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Operation Augusta — [Sir Christopher Chope in the Chair]

Part of the debate – in Westminster Hall at 9:30 am on 5th February 2020.

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Photo of Graham Stringer Graham Stringer Labour, Blackley and Broughton 9:30 am, 5th February 2020

I beg to move,

That this House
has considered Operation Augusta.

This is a story of the gross failure of public policy, and the implementation of public policy, to protect vulnerable children. Andy Burnham, the Labour Mayor of Greater Manchester watched “The Betrayed Girls”, a BBC programme about the sexual abuse and exploitation of young people, in 2017. Afterwards, he set up what became the independent assurance review of the effectiveness of multi-agency responses to child sexual exploitation in Greater Manchester. I want to discuss part 1, which is an assurance review of Operation Augusta.

I watched “The Betrayed Girls” on Sunday evening on BBC iPlayer, and it was a harrowing experience. Reading the report, one varies between despair and outrage at the failures of Greater Manchester police and Manchester City Council to protect mainly young girls, but young boys too, from predatory sexual exploitation.

If we had the same rules as the US Senate, I would ask for the report to be read into the record so that people could read it, but we do not, so I will have to summarise it. Part 1 focuses on Operation Augusta, which was set up following the death of Victoria Agoglia on 29 September 2003. She died after being injected with heroin by a 50-year-old man. Shockingly, although she died in 2003, the report states that there has been no follow-up investigation into her death, despite the fact that Peter Fahy, the chief constable, told her relatives afterwards that he was quite happy to look at the case again, which led them to believe that it would be. Since then, Peter Fahy has said that he was just being open. I think that is dissimulating to the point of dishonesty. It was clearly the intention to reassure the family that the death of this girl would not be forgotten.

There has been no investigation, although there has been a coroner’s inquest. Four of my colleagues from Manchester and I have written to the Attorney General asking for a fresh inquest. Reading the report, it is difficult to see why the coroner came to the conclusion he did. It is particularly difficult because the current coroner is refusing to release documents. In the absence of those documents, we would like the Attorney General to order a fresh inquest.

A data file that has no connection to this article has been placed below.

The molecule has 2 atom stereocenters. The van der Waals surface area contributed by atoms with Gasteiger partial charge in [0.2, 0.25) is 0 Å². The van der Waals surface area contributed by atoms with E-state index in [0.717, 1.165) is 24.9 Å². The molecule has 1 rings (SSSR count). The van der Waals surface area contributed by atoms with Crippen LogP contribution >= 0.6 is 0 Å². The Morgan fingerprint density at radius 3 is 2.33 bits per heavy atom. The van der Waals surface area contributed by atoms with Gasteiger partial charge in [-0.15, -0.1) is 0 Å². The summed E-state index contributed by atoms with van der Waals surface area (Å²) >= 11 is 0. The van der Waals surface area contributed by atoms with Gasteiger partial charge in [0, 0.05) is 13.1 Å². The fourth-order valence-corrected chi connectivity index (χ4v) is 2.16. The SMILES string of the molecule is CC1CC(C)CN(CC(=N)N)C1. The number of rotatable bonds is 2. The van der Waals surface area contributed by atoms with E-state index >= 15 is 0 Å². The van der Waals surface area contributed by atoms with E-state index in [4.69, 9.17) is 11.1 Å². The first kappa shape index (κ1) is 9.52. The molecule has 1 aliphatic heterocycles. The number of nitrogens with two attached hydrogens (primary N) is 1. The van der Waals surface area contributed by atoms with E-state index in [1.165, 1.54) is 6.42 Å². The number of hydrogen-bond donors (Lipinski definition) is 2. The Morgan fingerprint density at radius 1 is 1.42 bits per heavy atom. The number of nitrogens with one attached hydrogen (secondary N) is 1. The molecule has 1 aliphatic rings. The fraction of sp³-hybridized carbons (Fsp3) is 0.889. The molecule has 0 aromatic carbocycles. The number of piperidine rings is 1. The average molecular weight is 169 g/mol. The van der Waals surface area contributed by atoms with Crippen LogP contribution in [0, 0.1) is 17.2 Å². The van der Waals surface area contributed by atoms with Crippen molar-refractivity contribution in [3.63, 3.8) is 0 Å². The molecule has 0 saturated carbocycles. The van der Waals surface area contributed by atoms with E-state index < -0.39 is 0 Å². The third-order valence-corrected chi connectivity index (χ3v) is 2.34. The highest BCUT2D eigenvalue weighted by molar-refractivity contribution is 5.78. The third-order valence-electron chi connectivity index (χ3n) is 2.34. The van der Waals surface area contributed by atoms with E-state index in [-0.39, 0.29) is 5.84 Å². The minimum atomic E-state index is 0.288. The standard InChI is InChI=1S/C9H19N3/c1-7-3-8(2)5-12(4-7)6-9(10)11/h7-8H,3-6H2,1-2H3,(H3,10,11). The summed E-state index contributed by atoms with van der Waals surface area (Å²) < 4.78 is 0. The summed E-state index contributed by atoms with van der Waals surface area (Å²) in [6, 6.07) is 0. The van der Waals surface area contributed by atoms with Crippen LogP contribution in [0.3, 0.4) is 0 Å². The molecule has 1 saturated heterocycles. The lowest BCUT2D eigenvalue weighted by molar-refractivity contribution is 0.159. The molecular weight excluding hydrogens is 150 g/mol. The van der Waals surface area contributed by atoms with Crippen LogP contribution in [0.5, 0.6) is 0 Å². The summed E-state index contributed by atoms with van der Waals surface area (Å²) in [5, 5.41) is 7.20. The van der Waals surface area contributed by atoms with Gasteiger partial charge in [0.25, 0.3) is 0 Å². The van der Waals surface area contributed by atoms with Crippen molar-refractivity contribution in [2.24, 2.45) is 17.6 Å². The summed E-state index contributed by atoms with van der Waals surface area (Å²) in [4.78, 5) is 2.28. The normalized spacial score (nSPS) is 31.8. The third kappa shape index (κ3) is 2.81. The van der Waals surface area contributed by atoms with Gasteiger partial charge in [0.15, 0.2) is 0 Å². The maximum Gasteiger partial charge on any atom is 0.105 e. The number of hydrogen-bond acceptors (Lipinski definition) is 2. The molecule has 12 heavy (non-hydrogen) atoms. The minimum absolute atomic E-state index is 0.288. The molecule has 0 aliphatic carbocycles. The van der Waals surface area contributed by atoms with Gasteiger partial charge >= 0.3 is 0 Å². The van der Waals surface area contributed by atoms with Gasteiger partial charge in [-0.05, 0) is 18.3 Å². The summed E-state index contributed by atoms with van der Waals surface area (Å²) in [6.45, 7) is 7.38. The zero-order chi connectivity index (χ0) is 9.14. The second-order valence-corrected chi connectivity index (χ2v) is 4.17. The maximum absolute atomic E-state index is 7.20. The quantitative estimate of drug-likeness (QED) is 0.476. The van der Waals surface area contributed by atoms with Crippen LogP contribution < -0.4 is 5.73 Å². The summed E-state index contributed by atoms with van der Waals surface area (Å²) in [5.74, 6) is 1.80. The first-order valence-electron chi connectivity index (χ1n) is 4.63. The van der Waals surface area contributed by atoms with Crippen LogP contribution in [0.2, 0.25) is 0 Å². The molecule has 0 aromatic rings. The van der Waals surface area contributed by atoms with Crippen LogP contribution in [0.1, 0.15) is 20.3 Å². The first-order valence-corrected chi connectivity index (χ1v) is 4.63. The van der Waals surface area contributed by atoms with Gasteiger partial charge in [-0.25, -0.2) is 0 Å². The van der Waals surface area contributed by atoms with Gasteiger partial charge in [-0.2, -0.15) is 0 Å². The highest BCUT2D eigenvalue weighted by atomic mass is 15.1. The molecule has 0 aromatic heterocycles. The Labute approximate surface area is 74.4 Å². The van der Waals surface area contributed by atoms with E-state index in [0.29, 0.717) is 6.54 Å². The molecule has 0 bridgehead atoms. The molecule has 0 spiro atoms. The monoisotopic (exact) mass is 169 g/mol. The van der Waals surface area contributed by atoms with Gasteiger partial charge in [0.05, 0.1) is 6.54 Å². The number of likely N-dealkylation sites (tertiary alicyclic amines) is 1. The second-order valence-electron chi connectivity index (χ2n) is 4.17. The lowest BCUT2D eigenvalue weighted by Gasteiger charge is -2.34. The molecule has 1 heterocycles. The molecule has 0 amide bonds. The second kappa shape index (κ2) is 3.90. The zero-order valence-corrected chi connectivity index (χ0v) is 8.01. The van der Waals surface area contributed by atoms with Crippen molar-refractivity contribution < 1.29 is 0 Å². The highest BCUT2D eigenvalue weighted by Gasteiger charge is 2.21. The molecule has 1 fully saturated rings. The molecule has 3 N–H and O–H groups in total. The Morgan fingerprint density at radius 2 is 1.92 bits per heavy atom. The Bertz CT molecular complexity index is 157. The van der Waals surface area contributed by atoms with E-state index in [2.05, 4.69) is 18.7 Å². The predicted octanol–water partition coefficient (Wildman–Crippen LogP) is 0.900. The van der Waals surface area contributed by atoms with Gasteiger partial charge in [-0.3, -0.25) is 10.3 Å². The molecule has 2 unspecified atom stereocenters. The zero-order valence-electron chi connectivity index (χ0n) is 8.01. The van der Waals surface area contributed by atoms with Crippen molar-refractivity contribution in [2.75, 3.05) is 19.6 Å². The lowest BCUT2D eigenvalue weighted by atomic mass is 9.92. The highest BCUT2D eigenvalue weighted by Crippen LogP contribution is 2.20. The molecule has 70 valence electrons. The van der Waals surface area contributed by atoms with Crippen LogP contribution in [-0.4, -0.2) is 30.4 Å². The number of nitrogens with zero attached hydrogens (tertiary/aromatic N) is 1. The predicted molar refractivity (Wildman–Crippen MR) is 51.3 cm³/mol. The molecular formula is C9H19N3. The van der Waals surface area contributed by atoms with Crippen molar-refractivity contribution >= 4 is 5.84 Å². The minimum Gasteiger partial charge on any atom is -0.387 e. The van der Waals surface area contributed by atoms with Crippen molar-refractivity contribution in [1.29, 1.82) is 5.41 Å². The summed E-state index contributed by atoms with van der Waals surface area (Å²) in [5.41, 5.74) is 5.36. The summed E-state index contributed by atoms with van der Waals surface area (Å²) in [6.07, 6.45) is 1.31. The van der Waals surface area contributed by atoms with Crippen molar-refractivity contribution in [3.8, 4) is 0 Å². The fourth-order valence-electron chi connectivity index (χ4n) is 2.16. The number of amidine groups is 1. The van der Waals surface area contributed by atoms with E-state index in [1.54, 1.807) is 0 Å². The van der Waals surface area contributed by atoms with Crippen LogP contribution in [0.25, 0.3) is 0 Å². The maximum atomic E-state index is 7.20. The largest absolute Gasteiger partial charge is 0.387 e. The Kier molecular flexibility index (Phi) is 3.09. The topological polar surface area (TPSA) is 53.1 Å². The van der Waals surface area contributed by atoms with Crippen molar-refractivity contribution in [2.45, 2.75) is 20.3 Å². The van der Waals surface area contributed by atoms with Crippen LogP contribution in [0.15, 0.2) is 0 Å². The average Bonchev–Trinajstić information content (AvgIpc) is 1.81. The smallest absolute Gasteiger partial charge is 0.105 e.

The coroner’s conclusion was that

“there was no evidence of a gross failure to meet Victoria’s needs that would have had a significant bearing on her death” and that there could be no inference that the events leading to her death were “reasonably foreseeable”. She claimed she had been raped, sexually abused, assaulted and plied with drugs for two years, and the coroner could not see how her death was reasonably foreseeable. The social workers knew what was happening; they had given her recommendations about what to do. I think her death was eminently foreseeable, so I hope that the Attorney General will agree to order the opening of an inquest and that the Home Office will support that.

That was the genesis of Operation Augusta, which was set up to see whether many children—mainly girls aged between 13 and 16—were in the same situation as Victoria Agoglia. A dedicated team of police officers was set up with embedded social workers to look at the situation. Relatively quickly, they found that there were 57 girls in a similar situation and 97 suspected perpetrators of this kind of vile abuse.

The report makes it clear that although Operation Augusta was successful in identifying those girls and suspected perpetrators, it was bedevilled by a lack of resources and territorial disputes between three police divisions in Manchester and about access to HOLMES, the police computer that records cases. The situation was difficult, and it is clear that leadership was lacking. After 16 months, Operation Augusta was wound up.

One of the many worrying factors about this report is that the social workers and more junior police officers have vivid and clear recollections of the operation.